“Can a woman really make a good leader?”
I rolled my eyes dramatically and looked out at the Brooklyn, N.Y., skyline. I’d been invited to a rooftop event, a monthly brunch when a group of mostly accomplished women, with degrees and jobs and probably a side hustle or two, gather to network.
Usually I prefer brunches where attendees are left to their own devices to sip champers and talk among ourselves about whatever strikes our fancy. But this particular hostess organizes the conversation, an icebreaker of sorts to make sure we’re all engaged. This isn’t a bad idea. I just wished that the topic she’d picked was something juicy that would spark some quality debate. Usually we discuss dating and relationships, but this day she was branching out.
Back in March, the New York Times posed a similar question as the topic for its popular “Room for Debate” series. Across the Internet, women collectively were offended that the question even was being asked in 2013. There have been several studies by the Harvard Business Review suggesting that not only are women fit to lead but they also make better leaders, a conclusion reached by men and women alike.
It’s a foregone conclusion with a resounding yes — yes! A woman can lead. Asking about women’s capability as if it is somehow up for debate is like seriously asking, “Do you think water is wet enough?” The flak over the Times’ question was so bad that the publication ran a follow-up storyon all the negative feedback.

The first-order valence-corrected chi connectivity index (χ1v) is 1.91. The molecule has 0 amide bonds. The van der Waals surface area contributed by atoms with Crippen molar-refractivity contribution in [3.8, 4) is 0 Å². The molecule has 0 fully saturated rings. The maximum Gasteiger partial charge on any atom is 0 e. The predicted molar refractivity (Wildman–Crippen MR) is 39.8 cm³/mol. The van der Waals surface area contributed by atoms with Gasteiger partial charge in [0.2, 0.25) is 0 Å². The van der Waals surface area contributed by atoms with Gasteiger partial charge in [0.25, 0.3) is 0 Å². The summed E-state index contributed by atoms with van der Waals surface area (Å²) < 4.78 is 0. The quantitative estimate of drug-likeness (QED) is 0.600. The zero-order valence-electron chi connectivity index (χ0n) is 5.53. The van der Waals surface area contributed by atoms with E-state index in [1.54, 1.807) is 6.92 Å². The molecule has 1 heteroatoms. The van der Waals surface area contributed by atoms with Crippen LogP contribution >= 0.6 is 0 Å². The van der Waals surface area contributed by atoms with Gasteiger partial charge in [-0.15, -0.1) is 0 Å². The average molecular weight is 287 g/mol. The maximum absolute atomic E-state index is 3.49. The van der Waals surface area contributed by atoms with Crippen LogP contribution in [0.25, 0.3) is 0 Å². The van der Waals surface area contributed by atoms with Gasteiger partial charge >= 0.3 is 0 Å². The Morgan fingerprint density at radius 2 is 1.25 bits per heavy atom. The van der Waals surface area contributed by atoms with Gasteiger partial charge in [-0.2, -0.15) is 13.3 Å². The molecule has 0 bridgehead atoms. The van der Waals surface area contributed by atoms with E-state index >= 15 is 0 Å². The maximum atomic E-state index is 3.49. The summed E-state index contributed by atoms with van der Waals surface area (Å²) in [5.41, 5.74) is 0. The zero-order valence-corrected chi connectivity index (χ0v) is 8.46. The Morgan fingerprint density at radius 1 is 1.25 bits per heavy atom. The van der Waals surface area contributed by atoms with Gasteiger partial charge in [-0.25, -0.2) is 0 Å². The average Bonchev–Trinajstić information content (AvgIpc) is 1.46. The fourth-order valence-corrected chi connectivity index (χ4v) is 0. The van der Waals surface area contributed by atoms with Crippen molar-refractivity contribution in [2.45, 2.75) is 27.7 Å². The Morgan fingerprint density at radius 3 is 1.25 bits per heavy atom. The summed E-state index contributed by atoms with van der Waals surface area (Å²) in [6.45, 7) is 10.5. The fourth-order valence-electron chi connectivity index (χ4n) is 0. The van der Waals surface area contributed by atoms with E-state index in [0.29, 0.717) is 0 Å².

So there I sat, surrounded by women, gazing blankly at the Barclays Center in the distance and wondering what woman in her right mind was going to say, “No, no — I, woman, think a woman would make an unfit leader simply because she is a woman.”
And then the woman sitting next to me spoke up. “Well, it depends,” she began, instead of giving the “Uh, duh” I expected to hear.
“Women are more emotional, and we have PMS and that affects our thinking,” she said. “I would only support a woman leader if her No. 2 was a man who could check to make sure she was being logical and giving a rational opinion.”
I like to think of myself as quick-witted, but on this day, I was uncharacteristically slow. I’m used to hearing this sort of opinion from some men, mostly unintentional misogynists or those well-meaning men who are clueless (or in denial) about male privilege and would like to pretend that their perks are God’s will instead of a social construction. But I didn’t expect a woman — not in 2013 — to think she couldn’t do anything a man can do.
I was raised by a mother who might shy away from calling herself a feminist because of the bra-burning, man-hating (both incorrect) associations. But she told me until I internalized it, “You can do anything a boy can do” (and anything I set my mind to).